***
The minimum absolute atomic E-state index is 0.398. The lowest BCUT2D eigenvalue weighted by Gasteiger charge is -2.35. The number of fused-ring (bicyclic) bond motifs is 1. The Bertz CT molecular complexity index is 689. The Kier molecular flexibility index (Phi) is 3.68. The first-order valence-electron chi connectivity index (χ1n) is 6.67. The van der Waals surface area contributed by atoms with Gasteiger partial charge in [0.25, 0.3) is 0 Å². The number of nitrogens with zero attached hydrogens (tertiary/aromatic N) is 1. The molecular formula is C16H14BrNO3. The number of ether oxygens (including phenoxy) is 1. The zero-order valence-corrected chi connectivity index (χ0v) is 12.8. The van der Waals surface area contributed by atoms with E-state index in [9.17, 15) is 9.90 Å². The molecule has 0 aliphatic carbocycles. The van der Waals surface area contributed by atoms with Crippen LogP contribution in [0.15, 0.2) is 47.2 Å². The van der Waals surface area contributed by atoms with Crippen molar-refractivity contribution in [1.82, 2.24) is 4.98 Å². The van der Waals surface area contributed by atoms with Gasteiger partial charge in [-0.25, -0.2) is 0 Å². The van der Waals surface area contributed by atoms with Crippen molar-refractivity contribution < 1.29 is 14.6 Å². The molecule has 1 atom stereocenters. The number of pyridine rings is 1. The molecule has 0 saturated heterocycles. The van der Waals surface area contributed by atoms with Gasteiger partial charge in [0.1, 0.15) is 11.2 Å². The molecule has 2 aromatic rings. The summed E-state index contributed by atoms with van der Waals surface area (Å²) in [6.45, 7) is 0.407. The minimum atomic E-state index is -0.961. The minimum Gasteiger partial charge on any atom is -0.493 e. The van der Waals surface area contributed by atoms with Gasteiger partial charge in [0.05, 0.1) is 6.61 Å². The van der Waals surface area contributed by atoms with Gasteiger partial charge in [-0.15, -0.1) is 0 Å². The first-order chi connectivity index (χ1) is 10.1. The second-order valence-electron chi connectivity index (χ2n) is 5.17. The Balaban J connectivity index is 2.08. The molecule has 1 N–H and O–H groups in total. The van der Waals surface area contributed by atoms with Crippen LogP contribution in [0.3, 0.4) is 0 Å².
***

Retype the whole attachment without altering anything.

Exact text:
The minimum absolute atomic E-state index is 0.398. The lowest BCUT2D eigenvalue weighted by Gasteiger charge is -2.35. The number of fused-ring (bicyclic) bond motifs is 1. The Bertz CT molecular complexity index is 689. The Kier molecular flexibility index (Phi) is 3.68. The first-order valence-electron chi connectivity index (χ1n) is 6.67. The van der Waals surface area contributed by atoms with Gasteiger partial charge in [0.25, 0.3) is 0 Å². The number of nitrogens with zero attached hydrogens (tertiary/aromatic N) is 1. The molecular formula is C16H14BrNO3. The number of ether oxygens (including phenoxy) is 1. The zero-order valence-corrected chi connectivity index (χ0v) is 12.8. The van der Waals surface area contributed by atoms with E-state index in [9.17, 15) is 9.90 Å². The molecule has 0 aliphatic carbocycles. The van der Waals surface area contributed by atoms with Crippen LogP contribution in [0.15, 0.2) is 47.2 Å². The van der Waals surface area contributed by atoms with Crippen molar-refractivity contribution in [1.82, 2.24) is 4.98 Å². The van der Waals surface area contributed by atoms with Gasteiger partial charge in [-0.25, -0.2) is 0 Å². The van der Waals surface area contributed by atoms with Crippen molar-refractivity contribution < 1.29 is 14.6 Å². The molecule has 1 atom stereocenters. The number of pyridine rings is 1. The molecule has 0 saturated heterocycles. The van der Waals surface area contributed by atoms with Gasteiger partial charge in [0.1, 0.15) is 11.2 Å². The molecule has 2 aromatic rings. The summed E-state index contributed by atoms with van der Waals surface area (Å²) in [6.45, 7) is 0.407. The minimum atomic E-state index is -0.961. The minimum Gasteiger partial charge on any atom is -0.493 e. The van der Waals surface area contributed by atoms with Gasteiger partial charge in [0.05, 0.1) is 6.61 Å². The van der Waals surface area contributed by atoms with Gasteiger partial charge in [-0.15, -0.1) is 0 Å². The first-order chi connectivity index (χ1) is 10.1. The second-order valence-electron chi connectivity index (χ2n) is 5.17. The Balaban J connectivity index is 2.08. The molecule has 1 N–H and O–H groups in total. The van der Waals surface area contributed by atoms with Crippen LogP contribution in [0.3, 0.4) is 0 Å².